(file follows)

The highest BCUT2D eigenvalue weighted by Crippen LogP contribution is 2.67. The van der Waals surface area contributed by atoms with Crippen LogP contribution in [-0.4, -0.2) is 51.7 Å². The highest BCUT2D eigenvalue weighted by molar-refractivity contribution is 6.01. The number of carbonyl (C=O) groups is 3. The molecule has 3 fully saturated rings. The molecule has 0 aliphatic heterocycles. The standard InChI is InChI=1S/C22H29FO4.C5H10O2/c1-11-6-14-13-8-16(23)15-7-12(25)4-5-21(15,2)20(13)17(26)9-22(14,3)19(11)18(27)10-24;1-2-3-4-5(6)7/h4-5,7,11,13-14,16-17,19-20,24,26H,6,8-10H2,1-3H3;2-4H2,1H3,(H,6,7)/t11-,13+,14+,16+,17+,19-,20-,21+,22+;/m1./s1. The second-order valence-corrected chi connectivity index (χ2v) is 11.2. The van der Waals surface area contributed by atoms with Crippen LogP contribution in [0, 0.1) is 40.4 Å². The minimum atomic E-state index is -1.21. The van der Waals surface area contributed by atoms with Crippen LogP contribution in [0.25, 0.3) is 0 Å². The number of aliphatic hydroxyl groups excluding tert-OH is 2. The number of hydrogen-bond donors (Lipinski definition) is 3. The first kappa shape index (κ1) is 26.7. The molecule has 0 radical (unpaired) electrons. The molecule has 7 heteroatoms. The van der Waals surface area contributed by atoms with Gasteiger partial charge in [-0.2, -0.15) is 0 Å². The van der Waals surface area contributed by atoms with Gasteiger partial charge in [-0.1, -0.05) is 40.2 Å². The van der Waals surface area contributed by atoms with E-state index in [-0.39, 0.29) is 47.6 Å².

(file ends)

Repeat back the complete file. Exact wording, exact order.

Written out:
The highest BCUT2D eigenvalue weighted by Crippen LogP contribution is 2.67. The van der Waals surface area contributed by atoms with Crippen LogP contribution in [-0.4, -0.2) is 51.7 Å². The highest BCUT2D eigenvalue weighted by molar-refractivity contribution is 6.01. The number of carbonyl (C=O) groups is 3. The molecule has 3 fully saturated rings. The molecule has 0 aliphatic heterocycles. The standard InChI is InChI=1S/C22H29FO4.C5H10O2/c1-11-6-14-13-8-16(23)15-7-12(25)4-5-21(15,2)20(13)17(26)9-22(14,3)19(11)18(27)10-24;1-2-3-4-5(6)7/h4-5,7,11,13-14,16-17,19-20,24,26H,6,8-10H2,1-3H3;2-4H2,1H3,(H,6,7)/t11-,13+,14+,16+,17+,19-,20-,21+,22+;/m1./s1. The second-order valence-corrected chi connectivity index (χ2v) is 11.2. The van der Waals surface area contributed by atoms with Crippen LogP contribution in [0, 0.1) is 40.4 Å². The minimum atomic E-state index is -1.21. The van der Waals surface area contributed by atoms with Crippen LogP contribution in [0.25, 0.3) is 0 Å². The number of aliphatic hydroxyl groups excluding tert-OH is 2. The number of hydrogen-bond donors (Lipinski definition) is 3. The first kappa shape index (κ1) is 26.7. The molecule has 0 radical (unpaired) electrons. The molecule has 7 heteroatoms. The van der Waals surface area contributed by atoms with Gasteiger partial charge in [-0.2, -0.15) is 0 Å². The van der Waals surface area contributed by atoms with Gasteiger partial charge in [-0.1, -0.05) is 40.2 Å². The van der Waals surface area contributed by atoms with E-state index in [-0.39, 0.29) is 47.6 Å².